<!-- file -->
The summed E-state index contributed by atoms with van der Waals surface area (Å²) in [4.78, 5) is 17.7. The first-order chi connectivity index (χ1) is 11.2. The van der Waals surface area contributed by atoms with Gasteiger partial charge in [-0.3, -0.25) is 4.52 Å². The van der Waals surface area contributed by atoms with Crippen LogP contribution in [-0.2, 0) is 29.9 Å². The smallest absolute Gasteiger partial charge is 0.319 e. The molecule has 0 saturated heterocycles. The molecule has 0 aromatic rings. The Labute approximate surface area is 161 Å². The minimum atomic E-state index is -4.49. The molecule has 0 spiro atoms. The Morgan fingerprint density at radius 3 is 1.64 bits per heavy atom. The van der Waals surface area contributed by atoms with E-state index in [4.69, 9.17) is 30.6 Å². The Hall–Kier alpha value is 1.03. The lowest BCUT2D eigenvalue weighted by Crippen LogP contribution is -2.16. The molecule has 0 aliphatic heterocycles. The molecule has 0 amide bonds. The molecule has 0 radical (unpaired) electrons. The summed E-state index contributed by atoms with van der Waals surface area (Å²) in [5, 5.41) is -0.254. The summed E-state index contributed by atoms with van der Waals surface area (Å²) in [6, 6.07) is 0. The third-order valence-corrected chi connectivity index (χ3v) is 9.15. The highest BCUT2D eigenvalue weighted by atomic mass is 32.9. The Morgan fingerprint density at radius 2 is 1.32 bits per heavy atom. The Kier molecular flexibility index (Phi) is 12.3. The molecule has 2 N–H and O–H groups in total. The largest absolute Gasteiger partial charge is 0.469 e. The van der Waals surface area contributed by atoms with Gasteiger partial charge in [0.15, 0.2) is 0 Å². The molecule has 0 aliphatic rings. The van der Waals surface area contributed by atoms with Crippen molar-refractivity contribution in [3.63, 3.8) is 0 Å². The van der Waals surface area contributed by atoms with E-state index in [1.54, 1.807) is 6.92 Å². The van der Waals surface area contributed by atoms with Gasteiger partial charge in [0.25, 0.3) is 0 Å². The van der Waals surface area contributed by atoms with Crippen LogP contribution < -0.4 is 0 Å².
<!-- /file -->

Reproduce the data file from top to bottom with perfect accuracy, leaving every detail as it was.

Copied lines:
The summed E-state index contributed by atoms with van der Waals surface area (Å²) in [4.78, 5) is 17.7. The first-order chi connectivity index (χ1) is 11.2. The van der Waals surface area contributed by atoms with Gasteiger partial charge in [-0.3, -0.25) is 4.52 Å². The van der Waals surface area contributed by atoms with Crippen LogP contribution in [-0.2, 0) is 29.9 Å². The smallest absolute Gasteiger partial charge is 0.319 e. The molecule has 0 saturated heterocycles. The molecule has 0 aromatic rings. The Labute approximate surface area is 161 Å². The minimum atomic E-state index is -4.49. The molecule has 0 spiro atoms. The Morgan fingerprint density at radius 3 is 1.64 bits per heavy atom. The van der Waals surface area contributed by atoms with E-state index in [4.69, 9.17) is 30.6 Å². The Hall–Kier alpha value is 1.03. The lowest BCUT2D eigenvalue weighted by Crippen LogP contribution is -2.16. The molecule has 0 aliphatic heterocycles. The molecule has 0 amide bonds. The molecule has 0 radical (unpaired) electrons. The summed E-state index contributed by atoms with van der Waals surface area (Å²) in [5, 5.41) is -0.254. The summed E-state index contributed by atoms with van der Waals surface area (Å²) in [6, 6.07) is 0. The third-order valence-corrected chi connectivity index (χ3v) is 9.15. The highest BCUT2D eigenvalue weighted by atomic mass is 32.9. The Morgan fingerprint density at radius 2 is 1.32 bits per heavy atom. The Kier molecular flexibility index (Phi) is 12.3. The molecule has 2 N–H and O–H groups in total. The largest absolute Gasteiger partial charge is 0.469 e. The van der Waals surface area contributed by atoms with Gasteiger partial charge in [0.15, 0.2) is 0 Å². The molecule has 0 aliphatic rings. The van der Waals surface area contributed by atoms with Crippen molar-refractivity contribution in [3.63, 3.8) is 0 Å². The van der Waals surface area contributed by atoms with E-state index in [1.54, 1.807) is 6.92 Å². The van der Waals surface area contributed by atoms with Gasteiger partial charge in [0.25, 0.3) is 0 Å². The van der Waals surface area contributed by atoms with Crippen LogP contribution < -0.4 is 0 Å².